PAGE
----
$p$-adic numbers are connected with the solution of Diophantine equations modulo increasing powers of a prime number. Thus, if $F(x_1,\dots,x_m)$ is a polynomial with integral coefficients, the solvability, for all $k\ge 1$, of the congruence $$F(x_1,\dots,x_m)\equiv 0 \mod p^k$$ is equivalent to the solvability of the equation $F(x_1,\dots,x_m) = 0$ in $p$-adic integers. A necessary condition for the solvability of this equation in integers or in rational numbers is its solvability in the rings or, correspondingly, in the fields of $p$-adic numbers for all $p$. Such an approach to the solution of Diophantine equations and, in particular, the question whether these conditions — the so-called local conditions — are sufficient, constitutes an important branch of modern number theory (cf. Diophantine geometry).

The above solvability condition may in one special case be replaced by a simpler one. In fact, if $$F(x_1,\dots,x_m)\equiv 0 \mod p$$ has a solution $({\bar x}_1,\dots,{\bar x}_m)$ and if this solution defines a non-singular point of the hypersurface ${\bar F}(x_1,\dots,x_m) = 0 $, where $\bar F$ is the polynomial $F$ modulo $p$, then this equation has a solution in $p$-adic integers which is congruent to $({\bar x}_1,\dots,{\bar x}_m)$ modulo $p$. This theorem, which is known as the Hensel lemma, is a special case of a more general fact in the theory of schemes.

The ring of $p$-adic integers may be regarded as a special case of the construction of Witt rings $W(A)$. The ring of $p$-adic integers is obtained if $A=\F_p$ is the finite field of $p$ elements (cf. Witt vector). Another generalization of $p$-adic numbers are $\mathfrak{p}$-adic numbers, resulting from the completion of algebraic number fields with respect to non-Archimedean valuations connected with prime divisors.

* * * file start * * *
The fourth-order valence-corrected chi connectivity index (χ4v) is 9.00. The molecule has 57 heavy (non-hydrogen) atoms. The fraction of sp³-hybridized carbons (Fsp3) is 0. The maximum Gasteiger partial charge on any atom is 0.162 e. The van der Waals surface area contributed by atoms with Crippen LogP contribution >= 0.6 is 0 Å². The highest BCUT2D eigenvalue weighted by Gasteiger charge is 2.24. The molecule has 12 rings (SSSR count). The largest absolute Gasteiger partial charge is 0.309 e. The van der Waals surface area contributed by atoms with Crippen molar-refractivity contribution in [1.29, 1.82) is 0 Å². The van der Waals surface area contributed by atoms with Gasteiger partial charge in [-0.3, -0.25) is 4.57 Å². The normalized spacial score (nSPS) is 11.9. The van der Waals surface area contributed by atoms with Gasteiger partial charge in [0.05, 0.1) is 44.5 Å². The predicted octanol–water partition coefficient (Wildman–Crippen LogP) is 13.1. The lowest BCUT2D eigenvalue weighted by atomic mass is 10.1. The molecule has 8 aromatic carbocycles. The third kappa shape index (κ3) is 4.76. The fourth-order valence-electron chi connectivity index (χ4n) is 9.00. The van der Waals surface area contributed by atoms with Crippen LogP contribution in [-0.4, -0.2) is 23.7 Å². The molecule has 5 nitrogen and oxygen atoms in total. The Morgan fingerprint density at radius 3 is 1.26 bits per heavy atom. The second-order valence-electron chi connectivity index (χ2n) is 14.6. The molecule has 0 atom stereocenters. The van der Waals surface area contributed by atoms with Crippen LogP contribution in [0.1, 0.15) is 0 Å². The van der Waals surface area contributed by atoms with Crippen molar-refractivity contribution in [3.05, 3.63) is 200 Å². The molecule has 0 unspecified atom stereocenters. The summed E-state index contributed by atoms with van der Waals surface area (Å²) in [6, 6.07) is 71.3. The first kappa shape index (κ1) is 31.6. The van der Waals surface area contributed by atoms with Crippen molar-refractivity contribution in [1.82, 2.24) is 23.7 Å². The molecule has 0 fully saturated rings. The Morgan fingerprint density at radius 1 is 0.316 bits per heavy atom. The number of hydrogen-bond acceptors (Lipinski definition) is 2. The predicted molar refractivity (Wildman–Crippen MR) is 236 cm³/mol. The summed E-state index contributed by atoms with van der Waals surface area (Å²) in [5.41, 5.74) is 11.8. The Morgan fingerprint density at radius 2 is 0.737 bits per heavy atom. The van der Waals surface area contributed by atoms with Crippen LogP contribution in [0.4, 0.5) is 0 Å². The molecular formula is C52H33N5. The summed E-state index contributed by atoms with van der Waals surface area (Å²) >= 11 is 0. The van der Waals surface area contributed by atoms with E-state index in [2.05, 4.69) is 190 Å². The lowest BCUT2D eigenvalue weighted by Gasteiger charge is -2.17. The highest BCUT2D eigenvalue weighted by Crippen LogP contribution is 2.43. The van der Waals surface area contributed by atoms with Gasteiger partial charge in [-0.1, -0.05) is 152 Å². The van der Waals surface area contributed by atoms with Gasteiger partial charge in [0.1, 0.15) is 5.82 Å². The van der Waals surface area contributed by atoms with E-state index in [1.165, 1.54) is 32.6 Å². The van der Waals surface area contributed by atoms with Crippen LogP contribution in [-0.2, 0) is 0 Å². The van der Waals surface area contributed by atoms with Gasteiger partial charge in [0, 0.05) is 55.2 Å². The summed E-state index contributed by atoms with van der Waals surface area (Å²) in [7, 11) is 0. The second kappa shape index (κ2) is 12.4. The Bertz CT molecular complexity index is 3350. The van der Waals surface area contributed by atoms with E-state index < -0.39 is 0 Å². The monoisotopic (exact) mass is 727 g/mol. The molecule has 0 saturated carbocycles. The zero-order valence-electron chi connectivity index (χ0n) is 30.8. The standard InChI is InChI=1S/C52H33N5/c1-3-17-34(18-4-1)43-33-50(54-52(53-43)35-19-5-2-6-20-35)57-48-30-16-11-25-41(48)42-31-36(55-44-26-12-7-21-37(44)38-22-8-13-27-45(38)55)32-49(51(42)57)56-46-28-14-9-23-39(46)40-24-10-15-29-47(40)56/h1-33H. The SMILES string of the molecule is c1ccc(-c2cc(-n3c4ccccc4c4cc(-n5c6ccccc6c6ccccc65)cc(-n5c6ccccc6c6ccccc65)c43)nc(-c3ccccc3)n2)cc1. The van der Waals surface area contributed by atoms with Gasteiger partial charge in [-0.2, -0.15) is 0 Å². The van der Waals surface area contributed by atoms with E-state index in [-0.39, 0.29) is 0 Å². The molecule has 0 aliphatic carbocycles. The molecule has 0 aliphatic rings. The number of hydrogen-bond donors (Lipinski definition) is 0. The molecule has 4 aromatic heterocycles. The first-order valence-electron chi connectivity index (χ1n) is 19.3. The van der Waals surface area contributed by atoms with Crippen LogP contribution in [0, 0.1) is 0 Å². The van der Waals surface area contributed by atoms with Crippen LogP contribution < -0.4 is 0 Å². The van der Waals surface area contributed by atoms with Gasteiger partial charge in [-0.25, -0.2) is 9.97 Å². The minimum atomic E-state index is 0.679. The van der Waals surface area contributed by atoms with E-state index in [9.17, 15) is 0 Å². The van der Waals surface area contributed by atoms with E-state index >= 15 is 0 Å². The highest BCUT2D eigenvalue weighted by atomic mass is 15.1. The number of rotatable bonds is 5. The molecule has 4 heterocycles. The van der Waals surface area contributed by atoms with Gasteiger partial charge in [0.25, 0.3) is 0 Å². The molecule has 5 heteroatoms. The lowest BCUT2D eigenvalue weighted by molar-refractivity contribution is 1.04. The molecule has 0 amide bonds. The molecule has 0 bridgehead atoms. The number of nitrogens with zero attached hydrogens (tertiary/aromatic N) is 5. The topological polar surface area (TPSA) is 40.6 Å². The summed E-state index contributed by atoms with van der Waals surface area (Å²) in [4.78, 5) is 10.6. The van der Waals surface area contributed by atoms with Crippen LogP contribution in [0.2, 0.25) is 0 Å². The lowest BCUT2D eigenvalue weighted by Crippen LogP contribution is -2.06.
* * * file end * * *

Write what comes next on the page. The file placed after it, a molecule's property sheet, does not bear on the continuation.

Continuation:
$p$-adic numbers were introduced by K. Hensel [1]. Their canonical representation (*) is analogous to the expansion of analytic functions into power series. This is one of the manifestations of the analogy between algebraic numbers and algebraic functions.

References

[1] K. Hensel, "Ueber eine neue Begründung der Theorie der algebraischen Zahlen" Jahresber. Deutsch. Math.-Verein , 6 : 1 (1899) pp. 83–88
[2] Z.I. Borevich, I.R. Shafarevich, "Number theory" , Acad. Press (1966) (Translated from Russian) (German translation: Birkhäuser, 1966)
[3] S. Lang, "Algebraic numbers" , Springer (1986)
[4] H. Weyl, "Algebraic theory of numbers" , Princeton Univ. Press (1959)
[5] H. Hasse, "Zahlentheorie" , Akademie Verlag (1963)
[6] A. Weil, "Basic number theory" , Springer (1974)
[7] N. Bourbaki, "Elements of mathematics" , 7. Commutative algebra , Addison-Wesley (1972) (Translated from French)
How to Cite This Entry:
P-adic number. Encyclopedia of Mathematics. URL: http://www.encyclopediaofmath.org/index.php?title=P-adic_number&oldid=19689
This article was adapted from an original article by A.N. ParshinV.G. Sprindzhuk (originator), which appeared in Encyclopedia of Mathematics - ISBN 1402006098. See original article